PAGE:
• Sticky Rice Chicken Wrapped 荷香糯米雞– They were actually sold out of what I wanted, the steamed spareribs rice, but this was a solid consolation. There were two jumbo sized packets of chicken in sticky rice. I like how the flavor of the sticky rice wasn’t too overpowered from the juices of the meat and sauces. However the meat was only so so and the dish was decent but not anything wow-ing.
  • Choy Sum Fried with Garlic 蒜香炒菜心 – This was a hearty plate of choy sum that was well worth the $5.99 paid for it. The choy sum was fresh and the garlic gave the dish a simple, yet flavorful, aroma. I wish there was slightly less oil but that’s just quibbling.
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Coconut Little White Rabbit at Sheng Hui

  • Coconut Little White Rabbit 椰絲小白兔 – Dessert was basically these cute little marshmallow shaped rabbits with dusting of coconut shavings. While they seem rather incongruous with dim sum, they tasted pretty good! If only there were some chocolate and graham crackers to go with it for some s’mores.

The verdict? Sheng Hui is pretty good with some of the best classic dim sum dishes in the San Gabriel Valley (and therefore the entire nation). I love that the dishes are steamed very fresh and there’s high turnover which means little to no items are oversteamed. I do like that they also have some creative items too in addition to the classics. But above all, I love that they do the classics right. I hope these small mom and pop business puts West Covina on the map as another San Gabriel Valley dim sum destination.

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Kenny’s Noodle House, Portland

Kenny’s Noodle House
8305 SE Powell Street
Portland, OR 97266

Portland gets critical raves for its food, beer, and coffee, and rightfully so. From a plate of Hainanese chicken rice at Nong’s Khao Man Gai to sipping a nitro coffee at Stumptown, there’s a lot of food and drink to please the palate. However, while Portland wins rave reviews for its Thai food, including the aforementioned Nong’s and Pok Pok, its other Asian cuisine restaurants are a bit under the radar, including its Chinese cuisine.

One of those places flying under the radar of all the blogs and travel guides is Kenny’s Noodle House, a small restaurant in Portland’s Jade District centered on SE 82nd Avenue. The specialty at this quasi hole-in-the-wall restaurant is Cantonese style noodle soups and congee. While it has been open since 2008, it wasn’t until a year or two ago that it was featured in an article in Portland’s alternative weekly, the Willamette Weekly. And with a 4 star rating with 351 reviews on Yelp, I was compelled to finally try it out this past weekend in Portland (though I had attempted to eat there last summer while it was closed for vacation).

My friends and I arrived at 6:30PM on a Sunday night, finding ample parking and a table for 3. While it was nice not to be in painfully long lines as many of Portland’s more famous restaurants, I soon realized the downside of coming here for dinner. They were sold out of congee, a breakfast staple in Cantonese cuisine. I couldn’t begrudge them too much given that I clearly should have gone here earlier for breakfast or lunch, but it was a little disappointing. Nonetheless, there were noodle soups to be eaten and after careful consideration we ordered the following:

Wonton Noodle Soup at Kenny's Noodle House

Wonton Noodle Soup at Kenny’s Noodle House

  • Wonton Noodle Soup 鮮蝦雲吞麵 – The soup was pretty good with a lighter seafood aroma accented by pieces of yellow chives. The wontons were on point too, being almost entirely shrimp that was seasoned well with salt and pepper. Sadly the noodles were a little overcooked but not enough that I didn’t find this one of the best bowls of wonton noodle soup I’ve had in the US.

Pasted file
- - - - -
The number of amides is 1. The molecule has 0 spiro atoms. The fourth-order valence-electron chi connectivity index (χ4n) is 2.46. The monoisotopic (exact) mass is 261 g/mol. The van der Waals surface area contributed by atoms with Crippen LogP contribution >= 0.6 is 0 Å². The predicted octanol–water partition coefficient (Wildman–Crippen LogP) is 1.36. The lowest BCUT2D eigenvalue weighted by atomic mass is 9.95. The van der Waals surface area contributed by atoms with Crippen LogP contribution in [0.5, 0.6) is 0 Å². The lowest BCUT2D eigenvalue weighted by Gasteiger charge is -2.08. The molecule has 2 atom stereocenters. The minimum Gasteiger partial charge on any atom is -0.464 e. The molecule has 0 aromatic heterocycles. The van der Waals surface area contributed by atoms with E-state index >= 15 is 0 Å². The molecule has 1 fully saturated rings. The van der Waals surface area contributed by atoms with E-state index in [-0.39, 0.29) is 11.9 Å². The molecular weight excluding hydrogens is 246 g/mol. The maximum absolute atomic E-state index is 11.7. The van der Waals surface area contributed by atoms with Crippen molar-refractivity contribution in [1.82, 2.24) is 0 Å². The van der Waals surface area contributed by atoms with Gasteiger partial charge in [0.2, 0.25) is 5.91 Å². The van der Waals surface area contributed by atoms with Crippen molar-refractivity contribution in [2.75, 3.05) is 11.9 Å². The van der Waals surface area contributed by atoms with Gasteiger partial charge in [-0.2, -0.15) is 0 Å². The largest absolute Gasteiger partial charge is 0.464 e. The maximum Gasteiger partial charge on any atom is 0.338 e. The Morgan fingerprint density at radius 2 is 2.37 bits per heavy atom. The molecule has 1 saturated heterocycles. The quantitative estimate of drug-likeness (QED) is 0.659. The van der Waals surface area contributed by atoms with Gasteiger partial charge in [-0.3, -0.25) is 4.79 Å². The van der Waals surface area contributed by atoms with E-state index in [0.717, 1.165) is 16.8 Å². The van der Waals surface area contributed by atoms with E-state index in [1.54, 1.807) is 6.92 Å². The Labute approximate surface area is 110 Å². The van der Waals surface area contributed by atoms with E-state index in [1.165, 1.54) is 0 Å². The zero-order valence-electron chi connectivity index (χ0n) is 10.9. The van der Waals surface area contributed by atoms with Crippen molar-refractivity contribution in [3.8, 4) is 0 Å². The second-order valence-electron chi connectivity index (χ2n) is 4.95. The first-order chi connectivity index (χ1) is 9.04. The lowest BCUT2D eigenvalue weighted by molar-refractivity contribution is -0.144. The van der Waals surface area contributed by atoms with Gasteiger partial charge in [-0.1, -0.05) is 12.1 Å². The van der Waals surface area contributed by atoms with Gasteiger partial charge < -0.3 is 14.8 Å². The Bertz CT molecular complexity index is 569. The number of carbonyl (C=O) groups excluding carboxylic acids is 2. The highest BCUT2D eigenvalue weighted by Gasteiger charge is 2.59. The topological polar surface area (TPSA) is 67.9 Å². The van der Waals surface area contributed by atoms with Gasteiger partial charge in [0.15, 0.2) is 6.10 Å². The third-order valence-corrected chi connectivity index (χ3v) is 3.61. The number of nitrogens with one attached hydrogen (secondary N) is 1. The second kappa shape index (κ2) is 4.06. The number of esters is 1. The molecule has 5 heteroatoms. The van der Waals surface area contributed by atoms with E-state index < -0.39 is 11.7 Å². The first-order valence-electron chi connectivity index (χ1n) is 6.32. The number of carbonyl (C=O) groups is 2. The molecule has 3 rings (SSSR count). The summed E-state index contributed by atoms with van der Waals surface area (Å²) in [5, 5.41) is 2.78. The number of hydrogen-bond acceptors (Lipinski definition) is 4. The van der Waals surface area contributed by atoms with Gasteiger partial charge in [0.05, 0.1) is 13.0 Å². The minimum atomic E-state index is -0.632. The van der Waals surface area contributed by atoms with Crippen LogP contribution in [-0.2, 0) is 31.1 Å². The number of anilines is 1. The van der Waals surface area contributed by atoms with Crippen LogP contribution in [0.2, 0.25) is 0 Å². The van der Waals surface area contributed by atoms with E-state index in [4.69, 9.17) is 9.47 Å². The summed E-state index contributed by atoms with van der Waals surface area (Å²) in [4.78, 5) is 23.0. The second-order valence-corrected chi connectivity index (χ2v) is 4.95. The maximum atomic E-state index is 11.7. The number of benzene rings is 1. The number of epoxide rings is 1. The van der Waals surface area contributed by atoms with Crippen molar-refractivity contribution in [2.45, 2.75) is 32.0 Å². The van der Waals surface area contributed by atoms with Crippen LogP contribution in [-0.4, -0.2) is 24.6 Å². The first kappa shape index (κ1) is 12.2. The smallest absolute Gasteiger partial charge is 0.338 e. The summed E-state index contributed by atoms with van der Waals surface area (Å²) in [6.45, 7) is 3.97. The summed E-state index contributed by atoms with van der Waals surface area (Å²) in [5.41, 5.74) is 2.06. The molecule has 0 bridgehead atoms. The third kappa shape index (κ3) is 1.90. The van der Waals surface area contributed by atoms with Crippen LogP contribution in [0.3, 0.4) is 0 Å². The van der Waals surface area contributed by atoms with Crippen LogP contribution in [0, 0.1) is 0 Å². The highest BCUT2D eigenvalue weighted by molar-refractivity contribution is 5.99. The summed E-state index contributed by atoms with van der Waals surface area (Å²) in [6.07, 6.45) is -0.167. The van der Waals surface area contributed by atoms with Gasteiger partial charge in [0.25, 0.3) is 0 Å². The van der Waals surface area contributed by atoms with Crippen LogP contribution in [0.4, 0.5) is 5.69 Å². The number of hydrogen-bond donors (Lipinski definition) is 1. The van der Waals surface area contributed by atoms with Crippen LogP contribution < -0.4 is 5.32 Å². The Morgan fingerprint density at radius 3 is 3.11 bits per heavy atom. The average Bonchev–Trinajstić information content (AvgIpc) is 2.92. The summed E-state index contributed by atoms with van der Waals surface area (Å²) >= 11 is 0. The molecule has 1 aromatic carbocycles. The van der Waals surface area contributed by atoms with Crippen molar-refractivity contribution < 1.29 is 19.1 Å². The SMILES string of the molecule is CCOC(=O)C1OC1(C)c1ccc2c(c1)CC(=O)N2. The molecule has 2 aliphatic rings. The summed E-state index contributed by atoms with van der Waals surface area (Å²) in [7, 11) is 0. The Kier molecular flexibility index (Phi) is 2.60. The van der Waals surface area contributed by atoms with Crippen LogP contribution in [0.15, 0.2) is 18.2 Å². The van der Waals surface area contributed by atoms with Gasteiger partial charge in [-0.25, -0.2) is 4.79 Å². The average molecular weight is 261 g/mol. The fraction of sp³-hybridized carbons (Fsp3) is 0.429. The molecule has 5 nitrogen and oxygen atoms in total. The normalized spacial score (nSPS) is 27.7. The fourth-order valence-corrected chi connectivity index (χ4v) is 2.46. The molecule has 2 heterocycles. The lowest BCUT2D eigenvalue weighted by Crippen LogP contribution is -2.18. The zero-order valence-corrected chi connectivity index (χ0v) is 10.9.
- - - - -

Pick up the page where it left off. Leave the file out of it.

• Beef Brisket Noodle Soup 柱侯牛腩麵 – The soup was a little milder than I’m used to but otherwise it was fairly good and the beef brisket was tender and well marinated. Like the wonton noodle soup, the noodles were a bit softer than I liked, but otherwise a solid version of this classic dish.
Sliced Beef with Ginger & Green Onion in Oyster Sauce

Sliced Beef with Ginger & Green Onion in Oyster Sauce at Kenny’s Noodle House

  • Sliced Beef with Ginger & Green Onion in Oyster Sauce 薑蔥牛肉撈麵 – In a different turn I ordered an authentic style lo mein (as opposed to the ones you find at an Americanized Chinese restaurant). The noodles were a bit better here and I liked the beef slices. However, there could have been slightly less oyster sauce as it was a little overpowering at times.
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Bok Choy with Oyster Sauce at Kenny’s Noodle House

  • Bok Choy with Oyster Sauce 蠔油小白菜 – I really wanted to get the Ung Choy but sadly they were sold out. However, this was fairly tasty as the bok choy was blanched perfectly with just enough oyster sauce on the side to flavor but not overpower. Would certainly order again.

All in all, Kenny’s Noodle House is still somewhat of a “hidden” (to the non-Cantonese) gem that serves absolutely delicious noodle soups. I only wish I was able to try out the congee, but that just means I need to return to Portland again!

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Longo Seafood, Rosemead

Longo Seafood
7540 Garvey Ave, Suite A
Rosemead, CA 91770

As David Chan wrote in his latest Menuism article, Los Angeles (and mainly the San Gabriel Valley) is on the uptick on good, innovative dim sum again. After plateauing for a good decade where Sea Harbour, Elite, King Hua, and Lunasia dominated the top tier, the last year or so have seen an uptick again on innovative and solidly executed dim sum. And now, a few months after Xiang Yuan Gourmet hit the scene, we now have Longo Seafood in Rosemead trying to make its mark.